Furniture thats been designed to be as easy as possible to use can have a real impact on the recovery time of patients. Here, Chris describes how his surroundings during his treatment helped him stay strong and positive
My dentist suggested I have a blood test because of a blood clot I had in my mouth. Our third child was overdue. How do I tell my wife now I am concerned I might have leukaemia? I couldn’t. Finally, two weeks late, our third child arrives. I faint at the birth – very unlike me – and in the back of my mind, I flick from joy to worry.
My first day of paternity, we are out walking. My mind is clear, and I am enjoying the time with my family. A call comes into my phone to check my date of birth and any allergies I have – no other information is given. Later that night the baby is due a feed and the home line rings. I am called into the emergency unit immediately. On the way to the hospital, I broke the news to my wife about my concern about leukaemia.
October 2014 and mine and my wife’s fears are confirmed: I do have leukaemia. As 2015 starts, I enter my first round of chemotherapy: an intensive 10-day session with a 3-4 week stay in hospital. I am strong and have a wife and three children. I know through positivity and faith I could beat this.
I am at King’s College Hospital in London. The consultant is well known, and the care is excellent in my mind. I am sure the outcome will be positive despite their percentage predictions. All is looking positive.
As I become immune-suppressed, I am moved down to another specialist ward. When I entered the new room, my heart sank. My wife became upset. It was smaller and it looked so dated.
The following day I got sepsis and ended up in intensive care.
I get home for a break before the next round of chemotherapy. Then comes some good news ... they have killed all my cells. I don’t need another round of chemo.
I return to King’s in March for my transplant. More good news, a donor for my stem cell transplant had been found in Germany. I felt positive I would pull through. The transplant is successful and the cells start to wake up. My bloods start to come up again ... then I get the bad news. The CMV virus from the donor becomes active.
The medication is horrendous and following six weeks of treatment, all my cells have been killed. I will need to start this whole process again. For the first time in my own mind, I wonder if I will beat this. I can barely walk now, I have lost so much weight. All I see is skin and bone. A wheelchair is my only means of getting anywhere.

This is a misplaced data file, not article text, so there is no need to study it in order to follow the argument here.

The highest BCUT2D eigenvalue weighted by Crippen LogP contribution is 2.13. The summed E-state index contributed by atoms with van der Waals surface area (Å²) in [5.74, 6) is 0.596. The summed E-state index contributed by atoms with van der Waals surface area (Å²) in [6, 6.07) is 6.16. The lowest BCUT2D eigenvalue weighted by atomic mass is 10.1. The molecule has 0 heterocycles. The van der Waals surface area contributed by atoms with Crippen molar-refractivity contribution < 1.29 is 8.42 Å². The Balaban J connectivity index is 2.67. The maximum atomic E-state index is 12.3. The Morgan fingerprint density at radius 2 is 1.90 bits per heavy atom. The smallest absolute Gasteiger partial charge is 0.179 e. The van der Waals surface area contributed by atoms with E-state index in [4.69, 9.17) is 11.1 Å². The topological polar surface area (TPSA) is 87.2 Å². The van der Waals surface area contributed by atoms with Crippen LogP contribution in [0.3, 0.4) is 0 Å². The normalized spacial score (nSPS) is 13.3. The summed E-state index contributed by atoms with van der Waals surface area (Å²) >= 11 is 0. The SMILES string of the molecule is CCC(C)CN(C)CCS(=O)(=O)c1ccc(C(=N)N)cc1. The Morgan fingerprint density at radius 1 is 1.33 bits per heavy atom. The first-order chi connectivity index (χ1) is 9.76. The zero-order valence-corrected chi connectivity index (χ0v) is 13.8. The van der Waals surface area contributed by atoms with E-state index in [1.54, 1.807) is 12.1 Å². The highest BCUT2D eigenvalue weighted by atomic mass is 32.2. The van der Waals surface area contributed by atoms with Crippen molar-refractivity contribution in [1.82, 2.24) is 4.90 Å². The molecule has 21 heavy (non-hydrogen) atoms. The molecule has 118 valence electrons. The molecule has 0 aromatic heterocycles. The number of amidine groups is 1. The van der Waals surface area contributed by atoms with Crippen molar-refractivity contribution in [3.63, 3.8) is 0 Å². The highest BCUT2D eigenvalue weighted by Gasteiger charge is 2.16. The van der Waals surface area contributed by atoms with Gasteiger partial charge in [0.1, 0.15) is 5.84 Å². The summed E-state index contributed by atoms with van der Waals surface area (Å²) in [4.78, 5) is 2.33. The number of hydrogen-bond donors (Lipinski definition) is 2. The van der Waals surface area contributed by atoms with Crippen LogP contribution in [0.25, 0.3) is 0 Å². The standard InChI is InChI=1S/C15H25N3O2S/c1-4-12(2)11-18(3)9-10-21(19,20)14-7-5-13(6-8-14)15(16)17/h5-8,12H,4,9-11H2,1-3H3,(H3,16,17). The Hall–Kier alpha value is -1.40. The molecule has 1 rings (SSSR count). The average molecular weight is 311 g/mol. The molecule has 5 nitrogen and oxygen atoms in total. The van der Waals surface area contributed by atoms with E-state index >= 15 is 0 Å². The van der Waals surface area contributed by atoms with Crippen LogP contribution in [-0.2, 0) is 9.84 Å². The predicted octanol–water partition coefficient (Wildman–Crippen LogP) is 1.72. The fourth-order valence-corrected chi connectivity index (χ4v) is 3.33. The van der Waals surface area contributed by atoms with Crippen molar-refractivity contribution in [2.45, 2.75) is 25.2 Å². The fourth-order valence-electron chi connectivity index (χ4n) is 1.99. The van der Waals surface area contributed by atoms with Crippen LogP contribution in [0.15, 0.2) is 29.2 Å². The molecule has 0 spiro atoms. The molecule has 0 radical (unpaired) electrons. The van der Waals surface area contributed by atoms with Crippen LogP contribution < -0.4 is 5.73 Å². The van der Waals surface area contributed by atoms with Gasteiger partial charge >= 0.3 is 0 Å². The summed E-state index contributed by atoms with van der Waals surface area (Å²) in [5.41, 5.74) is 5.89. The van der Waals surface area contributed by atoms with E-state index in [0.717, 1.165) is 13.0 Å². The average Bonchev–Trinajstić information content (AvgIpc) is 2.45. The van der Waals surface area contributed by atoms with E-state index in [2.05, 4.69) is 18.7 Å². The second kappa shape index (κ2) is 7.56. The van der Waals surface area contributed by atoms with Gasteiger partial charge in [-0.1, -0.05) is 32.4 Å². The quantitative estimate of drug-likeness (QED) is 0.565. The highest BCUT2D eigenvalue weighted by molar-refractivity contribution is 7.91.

There are some cells left from the first batch and it is enough for me to have another transplant. The whole process starts again; another ten days of chemo and then the transplant. Two weeks after the second transplant, the same virus wakes up again and I have to start the same treatment as before that killed my last transplant. I get sepsis again, although it is caught much quicker this time. This is my lowest point. My family came to visit but I can only see them through a glass window.
The environment in a hospital can impact your recovery time greatly. The first area I was treated in was modern fresh and a positive place to be. This new room is the opposite and I fear everything is going wrong. My family, my friends and I pray for a successful outcome and finally I get more good news: the virus has gone and the cells are working. It has been the longest eight months in a small box room that I’ve ever experienced.
1 August 2015: I finally get out of the hospital on my birthday. I did it! I have beaten this! A birthday cake is presented to me and I cannot blow the candles out. My lips just will not work, my mouth is dropping and by the following day, I am back in hospital. I have Bell’s palsy! What is happening now? Just another two weeks stay in hospital.
Following ten bone marrow biopsies, two stem cell transplants, two cases of sepsis and two years in and out of hospital, I am finally home with family. I remained positive throughout my experience and now use my story to help others through their impending journey. I value life and the experience leukaemia presented me is one I learnt a lot from.